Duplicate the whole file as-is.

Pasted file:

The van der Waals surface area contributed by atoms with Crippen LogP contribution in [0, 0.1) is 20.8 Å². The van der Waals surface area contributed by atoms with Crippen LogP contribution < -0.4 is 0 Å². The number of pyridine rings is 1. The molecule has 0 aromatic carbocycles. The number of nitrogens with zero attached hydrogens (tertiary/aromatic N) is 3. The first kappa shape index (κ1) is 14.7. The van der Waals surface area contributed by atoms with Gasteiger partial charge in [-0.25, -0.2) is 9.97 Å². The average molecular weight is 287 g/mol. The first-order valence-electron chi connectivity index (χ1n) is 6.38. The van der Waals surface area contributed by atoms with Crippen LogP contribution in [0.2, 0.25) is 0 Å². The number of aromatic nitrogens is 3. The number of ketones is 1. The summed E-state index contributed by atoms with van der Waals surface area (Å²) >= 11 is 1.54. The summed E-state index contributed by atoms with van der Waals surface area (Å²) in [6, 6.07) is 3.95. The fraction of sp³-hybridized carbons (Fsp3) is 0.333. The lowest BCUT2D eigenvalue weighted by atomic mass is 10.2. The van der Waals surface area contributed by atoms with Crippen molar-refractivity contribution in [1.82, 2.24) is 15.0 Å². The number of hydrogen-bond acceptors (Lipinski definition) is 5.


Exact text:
The van der Waals surface area contributed by atoms with Crippen LogP contribution in [0, 0.1) is 20.8 Å². The van der Waals surface area contributed by atoms with Crippen LogP contribution < -0.4 is 0 Å². The number of pyridine rings is 1. The molecule has 0 aromatic carbocycles. The number of nitrogens with zero attached hydrogens (tertiary/aromatic N) is 3. The first kappa shape index (κ1) is 14.7. The van der Waals surface area contributed by atoms with Gasteiger partial charge in [-0.25, -0.2) is 9.97 Å². The average molecular weight is 287 g/mol. The first-order valence-electron chi connectivity index (χ1n) is 6.38. The van der Waals surface area contributed by atoms with Crippen LogP contribution in [0.2, 0.25) is 0 Å². The number of aromatic nitrogens is 3. The number of ketones is 1. The summed E-state index contributed by atoms with van der Waals surface area (Å²) >= 11 is 1.54. The summed E-state index contributed by atoms with van der Waals surface area (Å²) in [6, 6.07) is 3.95. The fraction of sp³-hybridized carbons (Fsp3) is 0.333. The lowest BCUT2D eigenvalue weighted by atomic mass is 10.2. The van der Waals surface area contributed by atoms with Crippen molar-refractivity contribution in [1.82, 2.24) is 15.0 Å². The number of hydrogen-bond acceptors (Lipinski definition) is 5.